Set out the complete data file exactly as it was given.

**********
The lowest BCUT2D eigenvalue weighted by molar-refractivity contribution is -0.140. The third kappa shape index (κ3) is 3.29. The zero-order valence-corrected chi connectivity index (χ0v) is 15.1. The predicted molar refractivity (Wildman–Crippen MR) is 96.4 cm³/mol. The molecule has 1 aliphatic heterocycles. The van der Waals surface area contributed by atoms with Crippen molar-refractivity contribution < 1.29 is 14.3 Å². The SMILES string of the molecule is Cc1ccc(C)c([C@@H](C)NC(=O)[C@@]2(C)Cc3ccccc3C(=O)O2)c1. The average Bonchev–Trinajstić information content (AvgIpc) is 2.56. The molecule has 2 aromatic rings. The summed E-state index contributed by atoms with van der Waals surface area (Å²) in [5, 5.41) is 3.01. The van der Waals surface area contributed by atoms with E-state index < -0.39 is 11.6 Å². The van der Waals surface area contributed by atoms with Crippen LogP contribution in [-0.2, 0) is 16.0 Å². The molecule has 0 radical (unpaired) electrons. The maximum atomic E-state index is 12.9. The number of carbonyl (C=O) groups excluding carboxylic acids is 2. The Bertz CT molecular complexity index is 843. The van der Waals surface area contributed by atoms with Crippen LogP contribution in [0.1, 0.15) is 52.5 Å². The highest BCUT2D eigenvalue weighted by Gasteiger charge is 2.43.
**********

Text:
The lowest BCUT2D eigenvalue weighted by molar-refractivity contribution is -0.140. The third kappa shape index (κ3) is 3.29. The zero-order valence-corrected chi connectivity index (χ0v) is 15.1. The predicted molar refractivity (Wildman–Crippen MR) is 96.4 cm³/mol. The molecule has 1 aliphatic heterocycles. The van der Waals surface area contributed by atoms with Crippen molar-refractivity contribution < 1.29 is 14.3 Å². The SMILES string of the molecule is Cc1ccc(C)c([C@@H](C)NC(=O)[C@@]2(C)Cc3ccccc3C(=O)O2)c1. The average Bonchev–Trinajstić information content (AvgIpc) is 2.56. The molecule has 2 aromatic rings. The summed E-state index contributed by atoms with van der Waals surface area (Å²) in [5, 5.41) is 3.01. The van der Waals surface area contributed by atoms with E-state index < -0.39 is 11.6 Å². The van der Waals surface area contributed by atoms with Crippen LogP contribution in [-0.2, 0) is 16.0 Å². The molecule has 0 radical (unpaired) electrons. The maximum atomic E-state index is 12.9. The number of carbonyl (C=O) groups excluding carboxylic acids is 2. The Bertz CT molecular complexity index is 843. The van der Waals surface area contributed by atoms with Crippen LogP contribution in [0.1, 0.15) is 52.5 Å². The highest BCUT2D eigenvalue weighted by Gasteiger charge is 2.43.